• Anyone who is a frequent visitor of YouTube knows that Google is serving up advertisements on what seems like every page of the video giant's website. It is through this partnership that Google gets to monitor just how much web-traffic YouTube receives. I wouldn't be surprised if Google realized just how much money it stands to make now owning 100% of the money coming in through that ad distribution deal, rather than just the 20% or so it owned before.

In any event, regardless of how this transaction will eventually play out, it sure was ground-breaking.

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An Interview with Michael Roebuck on SEM

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Friday, October 06, 2006
An Interview with Michael Roebuck on Search Marketing

Michael Roebuck is General Manager of All Web Promotion is a full-service web site design and marketing agency specializing in search engine marketing and Yahoo! Store design. He has been involved in the website design and marketing since 1999, and continues to play an active role today.

Today I will be interviewing my boss and friend Michael Roebuck on the topic of search engine marketing, and specifically how to build and manage a full-service design and marketing agency. Michael is the General Manager of All Web Promotion, a company that has been in business since 1999, and is the perfect candidate to speak with on the matter.

Interview with Michael Roebuck

Hi Michael, welcome to my blog. While we're certainly not strangers, I do believe this is your first appearance on my blog. I'm very pleased to have you on-board.

Thanks for having me. I'm honored to be here.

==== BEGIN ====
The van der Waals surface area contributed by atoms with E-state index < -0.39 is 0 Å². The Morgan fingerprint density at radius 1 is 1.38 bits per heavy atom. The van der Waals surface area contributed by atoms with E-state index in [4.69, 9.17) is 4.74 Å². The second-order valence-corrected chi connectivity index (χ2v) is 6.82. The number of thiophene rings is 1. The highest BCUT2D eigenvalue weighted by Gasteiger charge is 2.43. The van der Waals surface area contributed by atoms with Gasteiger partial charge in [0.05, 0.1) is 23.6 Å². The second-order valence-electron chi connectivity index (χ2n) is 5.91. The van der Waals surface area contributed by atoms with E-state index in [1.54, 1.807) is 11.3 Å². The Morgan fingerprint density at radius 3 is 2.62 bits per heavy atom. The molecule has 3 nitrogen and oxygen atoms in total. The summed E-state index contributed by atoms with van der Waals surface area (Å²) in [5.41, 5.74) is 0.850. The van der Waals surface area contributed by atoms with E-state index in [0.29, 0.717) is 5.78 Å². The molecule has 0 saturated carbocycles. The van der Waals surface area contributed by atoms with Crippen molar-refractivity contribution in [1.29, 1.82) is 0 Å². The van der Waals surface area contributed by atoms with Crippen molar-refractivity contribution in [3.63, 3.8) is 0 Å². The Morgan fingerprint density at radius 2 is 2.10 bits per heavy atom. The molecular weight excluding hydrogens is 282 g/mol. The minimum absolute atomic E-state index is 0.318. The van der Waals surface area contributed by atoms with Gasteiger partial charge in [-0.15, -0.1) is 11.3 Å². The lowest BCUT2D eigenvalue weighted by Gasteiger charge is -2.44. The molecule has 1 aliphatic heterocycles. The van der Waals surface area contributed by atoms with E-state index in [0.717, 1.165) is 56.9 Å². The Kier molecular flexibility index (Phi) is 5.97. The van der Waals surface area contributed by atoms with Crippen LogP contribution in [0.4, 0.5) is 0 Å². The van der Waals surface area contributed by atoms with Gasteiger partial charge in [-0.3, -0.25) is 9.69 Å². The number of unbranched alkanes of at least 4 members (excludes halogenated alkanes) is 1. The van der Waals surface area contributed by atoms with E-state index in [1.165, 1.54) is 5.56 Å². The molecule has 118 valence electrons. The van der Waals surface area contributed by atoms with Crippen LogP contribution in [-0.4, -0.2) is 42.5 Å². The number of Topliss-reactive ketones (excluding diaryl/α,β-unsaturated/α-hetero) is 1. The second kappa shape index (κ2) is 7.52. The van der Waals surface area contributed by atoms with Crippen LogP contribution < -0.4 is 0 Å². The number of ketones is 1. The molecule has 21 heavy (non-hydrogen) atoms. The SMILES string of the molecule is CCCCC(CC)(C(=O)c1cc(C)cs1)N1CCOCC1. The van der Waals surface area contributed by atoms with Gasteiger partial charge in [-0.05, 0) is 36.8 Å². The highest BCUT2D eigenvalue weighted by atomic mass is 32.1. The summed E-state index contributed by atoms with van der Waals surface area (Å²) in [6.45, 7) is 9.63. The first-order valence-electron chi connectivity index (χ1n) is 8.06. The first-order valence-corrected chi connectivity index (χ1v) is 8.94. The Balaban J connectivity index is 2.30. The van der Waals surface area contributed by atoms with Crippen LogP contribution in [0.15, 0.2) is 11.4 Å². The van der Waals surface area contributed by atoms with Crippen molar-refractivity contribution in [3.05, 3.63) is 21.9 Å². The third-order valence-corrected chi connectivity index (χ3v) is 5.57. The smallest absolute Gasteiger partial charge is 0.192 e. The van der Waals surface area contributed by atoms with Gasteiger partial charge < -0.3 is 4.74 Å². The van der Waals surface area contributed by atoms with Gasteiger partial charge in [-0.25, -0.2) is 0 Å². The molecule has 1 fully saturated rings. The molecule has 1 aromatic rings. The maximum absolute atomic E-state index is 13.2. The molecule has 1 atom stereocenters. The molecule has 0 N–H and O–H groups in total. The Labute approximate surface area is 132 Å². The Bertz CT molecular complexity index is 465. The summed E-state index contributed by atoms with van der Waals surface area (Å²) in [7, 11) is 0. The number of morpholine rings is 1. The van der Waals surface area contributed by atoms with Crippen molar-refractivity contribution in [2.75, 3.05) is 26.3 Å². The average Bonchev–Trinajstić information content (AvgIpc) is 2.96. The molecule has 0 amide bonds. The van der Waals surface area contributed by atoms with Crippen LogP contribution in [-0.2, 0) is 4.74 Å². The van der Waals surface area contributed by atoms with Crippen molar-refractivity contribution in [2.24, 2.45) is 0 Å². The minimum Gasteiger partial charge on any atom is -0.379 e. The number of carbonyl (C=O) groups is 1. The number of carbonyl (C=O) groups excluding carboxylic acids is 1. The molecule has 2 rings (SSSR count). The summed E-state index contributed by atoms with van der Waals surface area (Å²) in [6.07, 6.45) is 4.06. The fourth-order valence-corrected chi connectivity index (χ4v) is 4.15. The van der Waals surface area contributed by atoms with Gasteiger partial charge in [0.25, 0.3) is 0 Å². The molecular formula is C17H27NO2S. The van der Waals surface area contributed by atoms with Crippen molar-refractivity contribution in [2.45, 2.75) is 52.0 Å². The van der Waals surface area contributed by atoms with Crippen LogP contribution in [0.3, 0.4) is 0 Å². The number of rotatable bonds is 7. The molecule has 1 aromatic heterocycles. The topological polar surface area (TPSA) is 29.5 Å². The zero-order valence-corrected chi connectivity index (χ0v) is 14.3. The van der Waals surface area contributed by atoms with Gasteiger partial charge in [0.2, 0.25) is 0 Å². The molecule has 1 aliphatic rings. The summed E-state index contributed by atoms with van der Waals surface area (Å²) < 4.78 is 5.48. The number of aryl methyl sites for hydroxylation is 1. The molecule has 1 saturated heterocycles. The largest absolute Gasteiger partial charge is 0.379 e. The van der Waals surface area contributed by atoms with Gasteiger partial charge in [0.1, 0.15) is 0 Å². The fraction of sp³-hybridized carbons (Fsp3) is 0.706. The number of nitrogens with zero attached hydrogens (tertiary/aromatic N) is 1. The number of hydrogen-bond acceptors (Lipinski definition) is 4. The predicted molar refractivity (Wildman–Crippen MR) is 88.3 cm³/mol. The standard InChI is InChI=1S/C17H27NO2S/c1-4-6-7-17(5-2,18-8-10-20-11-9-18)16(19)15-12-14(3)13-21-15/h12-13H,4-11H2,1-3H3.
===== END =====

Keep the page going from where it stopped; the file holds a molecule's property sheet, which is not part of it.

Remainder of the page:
Let's start with the basics, shall we? Can you tell my readers a little bit about you and your background? How did you get started in our industry?

Before All Web Promotion, I was the Marketing Director for a manufacturing company called Badge-A-Minit. That was my background. Everything I learned in college or previous jobs just didn't matter anymore. I remember vividly that even the formula used to determine markup was different than I was used to.

Anyway, I was very interested in the Internet and getting the company web site designed and listed. I guess I spent too much time on it because shortly after I found myself running the mail machine for flyers.

Ha! Such determination should have gotten you a promotion. At what point did you decided to leave Badge-A-Minit and begin your own company?

Because Badge-A-Minit is an entrepreneurial company, and I had the direct phone number of the owner; I explained that other people would want to pay for this service. The rest is history. One night in Chicago going through the thesaurus and studying other web sites, my dad, brother and I came up with a name. All Web Promotion was born!

Looking back to that night, how has your company progressed?

It's like night and day. I started the company alone and now we have 10 people. The early days were nice because we were very small and everyone kind of did everything.

Michelle [Plym] was my second employee and is still with us today. She started off doing SEO, and has since moved on to be a Yahoo! Store and RTML designer.

Over the years, the company has seen a few bumpy roads. I remember when an employee quit the day before I was to leave for an SES show in California. In fact she was supposed to go with me. I got a call at 9:00pm stating she wasn't coming back. Luckily for me, at that time my brother [Peter Roebuck] was doing some of All Web's accounting and billing on a part time basis. I heard he was looking for work and I offered him a full time position. A few years later I kind of split the company in half. Peter continues to do billing and at the same time oversees the SEO side of the company where as I oversee the Yahoo! Store design side, as well as everything else. This arrangement has worked out great thus far and has allowed me time to grow the company in different directions.